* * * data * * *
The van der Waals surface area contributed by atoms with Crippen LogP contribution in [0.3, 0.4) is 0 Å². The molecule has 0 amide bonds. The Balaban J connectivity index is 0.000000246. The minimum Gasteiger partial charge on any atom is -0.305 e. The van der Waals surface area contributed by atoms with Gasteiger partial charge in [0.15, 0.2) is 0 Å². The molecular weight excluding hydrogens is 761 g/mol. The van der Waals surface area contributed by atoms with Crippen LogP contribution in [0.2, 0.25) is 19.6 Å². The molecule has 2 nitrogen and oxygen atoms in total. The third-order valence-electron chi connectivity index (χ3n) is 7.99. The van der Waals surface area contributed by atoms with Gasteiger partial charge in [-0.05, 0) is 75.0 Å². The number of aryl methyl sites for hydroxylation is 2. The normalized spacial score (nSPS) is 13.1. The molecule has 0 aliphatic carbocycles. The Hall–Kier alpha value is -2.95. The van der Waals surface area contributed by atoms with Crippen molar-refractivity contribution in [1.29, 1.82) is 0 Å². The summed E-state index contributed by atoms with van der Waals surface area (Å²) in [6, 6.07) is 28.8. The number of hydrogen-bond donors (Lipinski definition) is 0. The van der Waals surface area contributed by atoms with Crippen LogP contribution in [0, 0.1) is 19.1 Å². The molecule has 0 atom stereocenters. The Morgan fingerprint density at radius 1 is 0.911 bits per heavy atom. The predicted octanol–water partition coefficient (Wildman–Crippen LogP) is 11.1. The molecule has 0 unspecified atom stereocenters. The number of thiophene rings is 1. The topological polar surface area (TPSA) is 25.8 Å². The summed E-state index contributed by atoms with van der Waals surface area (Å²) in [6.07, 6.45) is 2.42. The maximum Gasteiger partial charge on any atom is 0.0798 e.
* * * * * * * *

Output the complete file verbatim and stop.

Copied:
The van der Waals surface area contributed by atoms with Crippen LogP contribution in [0.3, 0.4) is 0 Å². The molecule has 0 amide bonds. The Balaban J connectivity index is 0.000000246. The minimum Gasteiger partial charge on any atom is -0.305 e. The van der Waals surface area contributed by atoms with Gasteiger partial charge in [0.15, 0.2) is 0 Å². The molecular weight excluding hydrogens is 761 g/mol. The van der Waals surface area contributed by atoms with Crippen LogP contribution in [0.2, 0.25) is 19.6 Å². The molecule has 2 nitrogen and oxygen atoms in total. The third-order valence-electron chi connectivity index (χ3n) is 7.99. The van der Waals surface area contributed by atoms with Gasteiger partial charge in [-0.05, 0) is 75.0 Å². The number of aryl methyl sites for hydroxylation is 2. The normalized spacial score (nSPS) is 13.1. The molecule has 0 aliphatic carbocycles. The Hall–Kier alpha value is -2.95. The van der Waals surface area contributed by atoms with Crippen molar-refractivity contribution in [1.29, 1.82) is 0 Å². The summed E-state index contributed by atoms with van der Waals surface area (Å²) in [6, 6.07) is 28.8. The number of hydrogen-bond donors (Lipinski definition) is 0. The van der Waals surface area contributed by atoms with Crippen LogP contribution in [0, 0.1) is 19.1 Å². The molecule has 0 atom stereocenters. The Morgan fingerprint density at radius 1 is 0.911 bits per heavy atom. The predicted octanol–water partition coefficient (Wildman–Crippen LogP) is 11.1. The molecule has 0 unspecified atom stereocenters. The number of thiophene rings is 1. The topological polar surface area (TPSA) is 25.8 Å². The summed E-state index contributed by atoms with van der Waals surface area (Å²) in [6.07, 6.45) is 2.42. The maximum Gasteiger partial charge on any atom is 0.0798 e.